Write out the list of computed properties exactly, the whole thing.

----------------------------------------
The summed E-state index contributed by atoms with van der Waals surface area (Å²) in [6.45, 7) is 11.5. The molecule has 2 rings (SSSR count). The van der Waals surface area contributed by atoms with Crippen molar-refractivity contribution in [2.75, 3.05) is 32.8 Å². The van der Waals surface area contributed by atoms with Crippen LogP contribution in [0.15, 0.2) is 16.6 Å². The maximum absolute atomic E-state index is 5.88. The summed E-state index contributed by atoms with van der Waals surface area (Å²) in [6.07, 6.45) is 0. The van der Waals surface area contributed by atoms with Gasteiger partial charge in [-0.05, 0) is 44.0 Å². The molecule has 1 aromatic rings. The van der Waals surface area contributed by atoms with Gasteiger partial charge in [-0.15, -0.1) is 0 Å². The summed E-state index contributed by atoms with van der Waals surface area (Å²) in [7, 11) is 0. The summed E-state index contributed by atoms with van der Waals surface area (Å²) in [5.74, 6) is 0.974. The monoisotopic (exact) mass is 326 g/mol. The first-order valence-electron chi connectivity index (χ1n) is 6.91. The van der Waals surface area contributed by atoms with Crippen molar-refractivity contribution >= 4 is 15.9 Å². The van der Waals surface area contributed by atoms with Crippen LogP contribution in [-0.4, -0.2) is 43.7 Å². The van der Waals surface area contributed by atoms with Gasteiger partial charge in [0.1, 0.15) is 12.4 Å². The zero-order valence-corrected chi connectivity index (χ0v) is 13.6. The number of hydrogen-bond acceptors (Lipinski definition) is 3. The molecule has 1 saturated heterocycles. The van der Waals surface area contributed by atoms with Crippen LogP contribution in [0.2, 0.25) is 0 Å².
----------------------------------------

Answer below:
The summed E-state index contributed by atoms with van der Waals surface area (Å²) in [6.45, 7) is 11.5. The molecule has 2 rings (SSSR count). The van der Waals surface area contributed by atoms with Crippen molar-refractivity contribution in [2.75, 3.05) is 32.8 Å². The van der Waals surface area contributed by atoms with Crippen LogP contribution in [0.15, 0.2) is 16.6 Å². The maximum absolute atomic E-state index is 5.88. The summed E-state index contributed by atoms with van der Waals surface area (Å²) in [6.07, 6.45) is 0. The van der Waals surface area contributed by atoms with Gasteiger partial charge in [-0.05, 0) is 44.0 Å². The molecule has 1 aromatic rings. The van der Waals surface area contributed by atoms with Gasteiger partial charge in [-0.15, -0.1) is 0 Å². The summed E-state index contributed by atoms with van der Waals surface area (Å²) in [7, 11) is 0. The summed E-state index contributed by atoms with van der Waals surface area (Å²) in [5.74, 6) is 0.974. The monoisotopic (exact) mass is 326 g/mol. The first-order valence-electron chi connectivity index (χ1n) is 6.91. The van der Waals surface area contributed by atoms with Crippen molar-refractivity contribution >= 4 is 15.9 Å². The van der Waals surface area contributed by atoms with Crippen LogP contribution in [-0.4, -0.2) is 43.7 Å². The van der Waals surface area contributed by atoms with Gasteiger partial charge in [0.1, 0.15) is 12.4 Å². The zero-order valence-corrected chi connectivity index (χ0v) is 13.6. The number of hydrogen-bond acceptors (Lipinski definition) is 3. The molecule has 1 saturated heterocycles. The van der Waals surface area contributed by atoms with Crippen LogP contribution in [0.2, 0.25) is 0 Å².